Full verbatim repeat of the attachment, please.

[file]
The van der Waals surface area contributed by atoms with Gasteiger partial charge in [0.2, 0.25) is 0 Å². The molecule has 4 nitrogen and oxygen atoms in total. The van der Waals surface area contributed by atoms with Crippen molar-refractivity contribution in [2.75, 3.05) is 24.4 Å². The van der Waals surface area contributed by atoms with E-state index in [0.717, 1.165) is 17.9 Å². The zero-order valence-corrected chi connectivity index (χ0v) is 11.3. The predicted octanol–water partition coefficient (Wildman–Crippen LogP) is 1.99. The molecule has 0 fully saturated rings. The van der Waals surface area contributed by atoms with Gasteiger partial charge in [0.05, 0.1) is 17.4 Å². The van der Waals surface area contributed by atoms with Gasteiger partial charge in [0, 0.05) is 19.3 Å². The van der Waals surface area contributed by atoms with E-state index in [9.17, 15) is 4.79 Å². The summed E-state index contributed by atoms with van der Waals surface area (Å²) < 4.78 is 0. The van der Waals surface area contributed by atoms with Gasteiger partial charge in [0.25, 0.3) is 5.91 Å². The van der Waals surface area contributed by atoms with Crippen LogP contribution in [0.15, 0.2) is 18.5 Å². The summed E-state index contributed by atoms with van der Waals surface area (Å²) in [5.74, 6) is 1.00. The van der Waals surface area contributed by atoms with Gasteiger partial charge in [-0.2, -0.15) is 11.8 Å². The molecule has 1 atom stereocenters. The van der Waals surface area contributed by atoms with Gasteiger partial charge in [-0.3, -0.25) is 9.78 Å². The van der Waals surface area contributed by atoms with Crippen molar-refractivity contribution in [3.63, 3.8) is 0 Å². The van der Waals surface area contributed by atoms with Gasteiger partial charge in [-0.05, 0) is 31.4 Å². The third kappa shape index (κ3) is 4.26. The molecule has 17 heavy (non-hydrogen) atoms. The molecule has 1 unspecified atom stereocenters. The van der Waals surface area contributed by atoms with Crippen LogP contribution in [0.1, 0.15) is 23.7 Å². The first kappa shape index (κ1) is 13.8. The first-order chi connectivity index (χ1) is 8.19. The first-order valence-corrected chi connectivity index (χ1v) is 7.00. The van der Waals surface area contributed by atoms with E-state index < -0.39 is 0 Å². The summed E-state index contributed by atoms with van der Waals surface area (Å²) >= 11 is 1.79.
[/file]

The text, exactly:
The van der Waals surface area contributed by atoms with Gasteiger partial charge in [0.2, 0.25) is 0 Å². The molecule has 4 nitrogen and oxygen atoms in total. The van der Waals surface area contributed by atoms with Crippen molar-refractivity contribution in [2.75, 3.05) is 24.4 Å². The van der Waals surface area contributed by atoms with E-state index in [0.717, 1.165) is 17.9 Å². The zero-order valence-corrected chi connectivity index (χ0v) is 11.3. The predicted octanol–water partition coefficient (Wildman–Crippen LogP) is 1.99. The molecule has 0 fully saturated rings. The van der Waals surface area contributed by atoms with Gasteiger partial charge in [0.05, 0.1) is 17.4 Å². The van der Waals surface area contributed by atoms with Gasteiger partial charge in [0, 0.05) is 19.3 Å². The van der Waals surface area contributed by atoms with E-state index in [9.17, 15) is 4.79 Å². The summed E-state index contributed by atoms with van der Waals surface area (Å²) < 4.78 is 0. The van der Waals surface area contributed by atoms with Gasteiger partial charge in [0.25, 0.3) is 5.91 Å². The van der Waals surface area contributed by atoms with Crippen LogP contribution in [0.15, 0.2) is 18.5 Å². The summed E-state index contributed by atoms with van der Waals surface area (Å²) in [5.74, 6) is 1.00. The van der Waals surface area contributed by atoms with Gasteiger partial charge in [-0.2, -0.15) is 11.8 Å². The molecule has 1 atom stereocenters. The van der Waals surface area contributed by atoms with Gasteiger partial charge in [-0.3, -0.25) is 9.78 Å². The van der Waals surface area contributed by atoms with Crippen molar-refractivity contribution in [3.63, 3.8) is 0 Å². The van der Waals surface area contributed by atoms with Gasteiger partial charge in [-0.05, 0) is 31.4 Å². The third kappa shape index (κ3) is 4.26. The molecule has 17 heavy (non-hydrogen) atoms. The molecule has 1 unspecified atom stereocenters. The van der Waals surface area contributed by atoms with Crippen LogP contribution in [0.1, 0.15) is 23.7 Å². The first kappa shape index (κ1) is 13.8. The first-order chi connectivity index (χ1) is 8.19. The first-order valence-corrected chi connectivity index (χ1v) is 7.00. The van der Waals surface area contributed by atoms with E-state index < -0.39 is 0 Å². The summed E-state index contributed by atoms with van der Waals surface area (Å²) >= 11 is 1.79.